Research Papers

An Algorithm to Study the Elastodynamics of Parallel Kinematic Machines With Lower Kinematic Pairs

[+] Author and Article Information
Alessandro Cammarata

e-mail: acamma@diim.unict.it

Rosario Sinatra

Department of Industrial Engineering,
University of Catania,
Viale A. Doria 6,
95125 Catania, Italy

Hereafter, the letter i will be referred to bodies, while the letter j to joints.

Notice that stiffness units change according to the corresponding degrees of freedom, as instance: position coordinates, slope coordinates and so on.

If the base platform is considered fixed, the expressions of case (a) are simplified deleting all terms containing the nodal-displacement array of the base.

1Corresponding author.

Contributed by the Mechanisms and Robotics Committee of ASME for publication in the Journal of Mechanisms and Robotics. Manuscript received February 10, 2011; final manuscript received September 11, 2012; published online October 19, 2012. Assoc. Editor: Vijay Kumar.

J. Mechanisms Robotics 5(1), 011004 (Jan 19, 2012) (9 pages) Paper No: JMR-11-1016; doi: 10.1115/1.4007705 History: Received February 10, 2011; Revised September 11, 2012

In this paper, an algorithm to help designers to integrate the elastodynamics analysis along with the inverse positioning and orienting problems of a parallel kinematic machine (PKM) into a single package is conceived. The proposed algorithm applies concepts from the matrix structural analysis (MSA) and finite element analysis (FEA) to determine the generalized stiffness matrix and the linearized elastodynamics equations of a PKM with only lower kinematic pairs. A PKM is modeled as a system of flexible links and rigid bodies connected by means of joints. Three cases are analyzed to consider the combinations between flexible and rigid bodies in order to find the local stiffness matrices. The latter are combined to obtain the limb matrices and, then, the global stiffness matrix of the whole robotic system. The same nodes coming from the links discretization are considered to include joint masses/inertias into the model. Finally, a case study is proposed to show some feasible applications and to compare results to commercial software for validation.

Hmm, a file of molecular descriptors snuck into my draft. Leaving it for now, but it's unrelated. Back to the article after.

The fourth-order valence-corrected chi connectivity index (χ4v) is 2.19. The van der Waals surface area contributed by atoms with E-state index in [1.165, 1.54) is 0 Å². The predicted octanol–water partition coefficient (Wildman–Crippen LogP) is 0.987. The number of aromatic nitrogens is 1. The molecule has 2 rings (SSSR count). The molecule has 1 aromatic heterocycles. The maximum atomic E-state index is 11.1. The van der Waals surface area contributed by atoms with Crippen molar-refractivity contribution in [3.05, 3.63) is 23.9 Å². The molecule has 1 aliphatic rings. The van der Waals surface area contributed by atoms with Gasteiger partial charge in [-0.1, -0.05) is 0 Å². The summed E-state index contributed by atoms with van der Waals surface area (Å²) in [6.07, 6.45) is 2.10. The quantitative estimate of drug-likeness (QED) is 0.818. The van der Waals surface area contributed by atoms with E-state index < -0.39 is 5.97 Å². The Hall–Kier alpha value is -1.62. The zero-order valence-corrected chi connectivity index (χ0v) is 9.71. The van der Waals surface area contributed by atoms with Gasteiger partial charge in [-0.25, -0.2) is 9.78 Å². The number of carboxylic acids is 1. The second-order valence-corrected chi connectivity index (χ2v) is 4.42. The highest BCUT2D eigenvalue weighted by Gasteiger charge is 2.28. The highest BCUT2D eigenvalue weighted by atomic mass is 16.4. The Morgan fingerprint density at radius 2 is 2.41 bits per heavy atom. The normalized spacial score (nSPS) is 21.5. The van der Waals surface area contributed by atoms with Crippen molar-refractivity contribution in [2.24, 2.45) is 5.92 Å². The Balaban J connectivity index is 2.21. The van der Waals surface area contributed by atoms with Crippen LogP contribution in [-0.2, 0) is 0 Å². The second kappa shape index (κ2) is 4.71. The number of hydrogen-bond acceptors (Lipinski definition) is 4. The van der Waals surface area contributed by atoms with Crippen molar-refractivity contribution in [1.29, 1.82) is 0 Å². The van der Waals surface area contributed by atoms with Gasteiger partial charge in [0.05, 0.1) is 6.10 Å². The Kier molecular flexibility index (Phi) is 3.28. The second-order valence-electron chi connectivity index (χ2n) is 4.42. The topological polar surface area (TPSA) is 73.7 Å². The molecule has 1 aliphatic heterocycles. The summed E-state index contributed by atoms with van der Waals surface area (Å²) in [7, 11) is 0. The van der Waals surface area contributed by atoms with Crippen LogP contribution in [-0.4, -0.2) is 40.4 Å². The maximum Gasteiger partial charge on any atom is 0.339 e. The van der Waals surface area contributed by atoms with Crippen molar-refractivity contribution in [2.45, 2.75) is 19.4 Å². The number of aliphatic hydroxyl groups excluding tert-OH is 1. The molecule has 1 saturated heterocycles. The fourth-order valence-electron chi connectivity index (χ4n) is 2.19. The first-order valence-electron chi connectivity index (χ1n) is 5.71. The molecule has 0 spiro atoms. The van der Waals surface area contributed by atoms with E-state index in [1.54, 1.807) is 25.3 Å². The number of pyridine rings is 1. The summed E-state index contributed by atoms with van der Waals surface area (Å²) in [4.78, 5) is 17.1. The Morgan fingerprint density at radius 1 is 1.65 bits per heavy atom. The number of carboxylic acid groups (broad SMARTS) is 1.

Copyright © 2013 by ASME
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Grahic Jump Location
Fig. 1

Notation of the algorithm

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Fig. 2

Possible combinations of bodies and nodes inside a limb: (a) rigid body–flexible body; (b) flexible–flexible; and (c) flexible body–rigid body

Grahic Jump Location
Fig. 3

Application to a kinematic chain

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Fig. 4

CAD model of tripteron: undeformed pose

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Fig. 5

The first nine modes and the associated level of strain energy V

Grahic Jump Location
Fig. 6

Relative error versus mode number of the algorithm compared to FEA commercial software results




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